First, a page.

* KazMunaiGas to buy 8.4 pct stake on behalf of Kazakh state
* Conoco says expects about $5 bln in proceeds from sale
* Kazakh official says China’s CNPC to be offered stake
By Raushan Nurshayeva
ASTANA, July 2 (Reuters) - Kazakhstan will buy ConocoPhillips out of the Kashagan oilfield for about $5 billion in a possible prelude to inviting China to join development of the world’s biggest oil discovery in half a century.
Kazakhstan’s Oil and Gas Ministry said on Tuesday it would exercise its pre-emptive right to acquire an 8.4 percent stake in the consortium developing Kashagan, thereby blocking a proposed sale to India’s Oil and Natural Gas Corp.
Lyazzat Kiinov, chief executive of national oil company KazMunaiGas — which will buy the stake on behalf of the state — told Reuters on Monday that Chinese state oil firm CNPC would buy a stake in the project.
Ex-Soviet Kazakhstan, home to 3 percent of the world’s recoverable oil reserves, has moved in recent years to exert greater management control and secure bigger revenues from foreign-owned oil and gas projects.
The Central Asian country, four times the size of Texas, is also diverting more of its oil eastward toward energy-hungry China and away from saturated European markets.
Houston-based ConocoPhillips, in the process of whittling down its worldwide portfolio of assets, last year announced its intention to sell out of the international consortium developing the Kashagan field in the Kazakh portion of the Caspian Sea.
In November, the company said it had agreed to sell the stake to ONGC Videsh, the overseas arm of the Indian state-owned company, for about $5 billion.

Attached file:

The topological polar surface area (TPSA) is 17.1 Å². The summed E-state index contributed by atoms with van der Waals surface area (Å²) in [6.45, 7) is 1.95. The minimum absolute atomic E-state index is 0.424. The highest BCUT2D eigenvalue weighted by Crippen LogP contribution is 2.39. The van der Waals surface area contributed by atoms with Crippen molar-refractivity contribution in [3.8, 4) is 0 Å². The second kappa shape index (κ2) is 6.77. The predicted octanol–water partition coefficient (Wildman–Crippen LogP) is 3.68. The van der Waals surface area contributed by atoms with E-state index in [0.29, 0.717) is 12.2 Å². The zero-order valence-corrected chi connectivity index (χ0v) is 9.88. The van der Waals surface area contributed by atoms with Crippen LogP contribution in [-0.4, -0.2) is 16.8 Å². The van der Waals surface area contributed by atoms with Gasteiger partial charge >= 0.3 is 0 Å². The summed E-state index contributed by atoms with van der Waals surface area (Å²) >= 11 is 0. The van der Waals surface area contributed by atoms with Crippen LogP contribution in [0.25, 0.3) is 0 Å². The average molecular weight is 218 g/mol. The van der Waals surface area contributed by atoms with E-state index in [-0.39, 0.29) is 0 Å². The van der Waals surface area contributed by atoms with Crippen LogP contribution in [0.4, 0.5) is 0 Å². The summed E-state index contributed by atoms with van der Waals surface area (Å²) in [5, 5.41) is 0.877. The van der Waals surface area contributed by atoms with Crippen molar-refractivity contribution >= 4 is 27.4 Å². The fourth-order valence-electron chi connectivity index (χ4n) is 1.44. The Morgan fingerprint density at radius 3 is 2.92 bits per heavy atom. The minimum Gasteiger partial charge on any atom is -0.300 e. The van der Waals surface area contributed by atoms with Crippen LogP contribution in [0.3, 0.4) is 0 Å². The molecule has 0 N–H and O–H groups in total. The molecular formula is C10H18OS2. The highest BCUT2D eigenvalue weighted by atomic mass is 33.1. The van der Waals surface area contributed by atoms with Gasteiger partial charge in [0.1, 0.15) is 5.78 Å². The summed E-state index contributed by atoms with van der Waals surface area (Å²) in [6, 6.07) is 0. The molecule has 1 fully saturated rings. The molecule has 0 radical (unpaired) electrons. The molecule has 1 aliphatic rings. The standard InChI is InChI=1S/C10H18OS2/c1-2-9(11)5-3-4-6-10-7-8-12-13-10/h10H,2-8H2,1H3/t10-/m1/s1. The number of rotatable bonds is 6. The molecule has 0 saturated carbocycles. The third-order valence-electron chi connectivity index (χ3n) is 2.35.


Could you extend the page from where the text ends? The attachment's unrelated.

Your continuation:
In a statement on Tuesday, ConocoPhillips said the proceeds from the sale to KazMunaiGas would remain unchanged at about $5 billion.
The U.S. company said it expected the transaction to close in the fourth quarter of 2013.
KazMunaiGas CEO Kiinov, speaking on the sidelines of a gas summit in Moscow on Monday, said CNPC would pay more than $5 billion for the stake.
Sources familiar with the deal told Reuters last Friday that CNPC was set to win Conoco’s stake. One of the three sources said the Chinese company would pay around $5.3-5.4 billion for the stake.
Kashagan and neighbouring fields in the North Caspian Sea hold estimated reserves of 35 billion barrels of oil in place, with 9 billion to 13 billion barrels being recoverable.
KazMunaiGas entered the Kashagan consortium as a shareholder in 2005 and has since then doubled its stake to 16.81 percent.
Kazakh President Nursultan Nazarbayev, who has ruled his resource-rich Central Asian nation of 17 million people for more than two decades, said last week that a multinational consortium developing the field had invested $48 billion in about 13 years, making it the costliest oil project in the world.
During Kashagan’s development, production will be gradually ramped up to 370,000 barrels per day (bpd) in a second stage from 180,000 bpd in the first stage in 2013-14, according to North Caspian Operating Company, which is developing the field.
Italy’s ENI, U.S. major ExxonMobil, Royal Dutch Shell and France’s Total, as well as KazMunaiGas, each hold 16.81 percent stakes in Kashagan. Japan’s Inpex owns 7.56 percent.